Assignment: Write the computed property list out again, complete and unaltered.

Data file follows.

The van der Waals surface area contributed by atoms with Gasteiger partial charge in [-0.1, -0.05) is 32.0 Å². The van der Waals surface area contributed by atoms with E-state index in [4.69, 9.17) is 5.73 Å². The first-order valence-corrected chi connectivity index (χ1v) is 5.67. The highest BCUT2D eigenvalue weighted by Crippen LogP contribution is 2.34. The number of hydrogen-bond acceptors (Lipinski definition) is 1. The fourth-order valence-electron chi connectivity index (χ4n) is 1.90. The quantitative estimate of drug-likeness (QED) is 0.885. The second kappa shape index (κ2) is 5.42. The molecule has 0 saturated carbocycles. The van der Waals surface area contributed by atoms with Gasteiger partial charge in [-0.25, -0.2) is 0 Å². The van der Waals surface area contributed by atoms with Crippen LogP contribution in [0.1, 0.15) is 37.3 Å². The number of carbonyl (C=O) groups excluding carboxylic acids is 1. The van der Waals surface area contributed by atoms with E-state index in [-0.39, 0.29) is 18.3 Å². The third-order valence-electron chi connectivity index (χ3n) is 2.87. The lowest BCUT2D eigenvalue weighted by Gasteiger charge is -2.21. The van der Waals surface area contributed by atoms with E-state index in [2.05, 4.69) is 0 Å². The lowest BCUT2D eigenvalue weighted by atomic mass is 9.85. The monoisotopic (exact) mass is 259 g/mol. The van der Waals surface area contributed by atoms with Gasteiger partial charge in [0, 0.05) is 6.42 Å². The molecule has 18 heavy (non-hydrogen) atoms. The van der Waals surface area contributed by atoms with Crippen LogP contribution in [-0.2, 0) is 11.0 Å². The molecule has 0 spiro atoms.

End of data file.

The van der Waals surface area contributed by atoms with Gasteiger partial charge in [-0.1, -0.05) is 32.0 Å². The van der Waals surface area contributed by atoms with E-state index in [4.69, 9.17) is 5.73 Å². The first-order valence-corrected chi connectivity index (χ1v) is 5.67. The highest BCUT2D eigenvalue weighted by Crippen LogP contribution is 2.34. The number of hydrogen-bond acceptors (Lipinski definition) is 1. The fourth-order valence-electron chi connectivity index (χ4n) is 1.90. The quantitative estimate of drug-likeness (QED) is 0.885. The second kappa shape index (κ2) is 5.42. The molecule has 0 saturated carbocycles. The van der Waals surface area contributed by atoms with Gasteiger partial charge in [-0.25, -0.2) is 0 Å². The van der Waals surface area contributed by atoms with Crippen LogP contribution in [0.1, 0.15) is 37.3 Å². The number of carbonyl (C=O) groups excluding carboxylic acids is 1. The van der Waals surface area contributed by atoms with E-state index in [-0.39, 0.29) is 18.3 Å². The third-order valence-electron chi connectivity index (χ3n) is 2.87. The lowest BCUT2D eigenvalue weighted by Gasteiger charge is -2.21. The van der Waals surface area contributed by atoms with E-state index in [2.05, 4.69) is 0 Å². The lowest BCUT2D eigenvalue weighted by atomic mass is 9.85. The monoisotopic (exact) mass is 259 g/mol. The van der Waals surface area contributed by atoms with Gasteiger partial charge in [0, 0.05) is 6.42 Å². The molecule has 18 heavy (non-hydrogen) atoms. The van der Waals surface area contributed by atoms with Crippen LogP contribution in [-0.2, 0) is 11.0 Å². The molecule has 0 spiro atoms.